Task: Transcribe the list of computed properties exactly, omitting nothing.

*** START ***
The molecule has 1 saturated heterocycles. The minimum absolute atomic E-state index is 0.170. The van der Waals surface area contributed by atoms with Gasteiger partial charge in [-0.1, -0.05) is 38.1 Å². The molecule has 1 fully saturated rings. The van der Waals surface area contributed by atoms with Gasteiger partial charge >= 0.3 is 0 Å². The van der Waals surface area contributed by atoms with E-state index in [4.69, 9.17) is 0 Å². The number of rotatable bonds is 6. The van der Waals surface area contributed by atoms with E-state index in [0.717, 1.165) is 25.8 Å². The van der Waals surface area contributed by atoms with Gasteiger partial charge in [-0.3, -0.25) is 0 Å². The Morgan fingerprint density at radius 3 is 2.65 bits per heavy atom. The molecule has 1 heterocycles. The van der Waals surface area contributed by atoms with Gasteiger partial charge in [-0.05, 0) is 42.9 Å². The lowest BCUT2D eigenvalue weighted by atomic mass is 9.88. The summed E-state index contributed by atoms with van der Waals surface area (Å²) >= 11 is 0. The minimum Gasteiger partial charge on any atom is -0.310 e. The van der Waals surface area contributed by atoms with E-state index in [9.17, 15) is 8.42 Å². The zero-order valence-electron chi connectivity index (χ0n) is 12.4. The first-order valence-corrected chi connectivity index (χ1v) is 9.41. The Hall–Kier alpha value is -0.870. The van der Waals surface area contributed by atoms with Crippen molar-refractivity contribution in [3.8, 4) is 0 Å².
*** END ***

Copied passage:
The molecule has 1 saturated heterocycles. The minimum absolute atomic E-state index is 0.170. The van der Waals surface area contributed by atoms with Gasteiger partial charge in [-0.1, -0.05) is 38.1 Å². The molecule has 1 fully saturated rings. The van der Waals surface area contributed by atoms with Gasteiger partial charge >= 0.3 is 0 Å². The van der Waals surface area contributed by atoms with E-state index in [4.69, 9.17) is 0 Å². The number of rotatable bonds is 6. The van der Waals surface area contributed by atoms with E-state index in [0.717, 1.165) is 25.8 Å². The van der Waals surface area contributed by atoms with Gasteiger partial charge in [-0.3, -0.25) is 0 Å². The Morgan fingerprint density at radius 3 is 2.65 bits per heavy atom. The molecule has 1 heterocycles. The van der Waals surface area contributed by atoms with Gasteiger partial charge in [-0.05, 0) is 42.9 Å². The lowest BCUT2D eigenvalue weighted by atomic mass is 9.88. The summed E-state index contributed by atoms with van der Waals surface area (Å²) >= 11 is 0. The minimum Gasteiger partial charge on any atom is -0.310 e. The van der Waals surface area contributed by atoms with E-state index in [9.17, 15) is 8.42 Å². The zero-order valence-electron chi connectivity index (χ0n) is 12.4. The first-order valence-corrected chi connectivity index (χ1v) is 9.41. The Hall–Kier alpha value is -0.870. The van der Waals surface area contributed by atoms with Crippen molar-refractivity contribution in [3.8, 4) is 0 Å².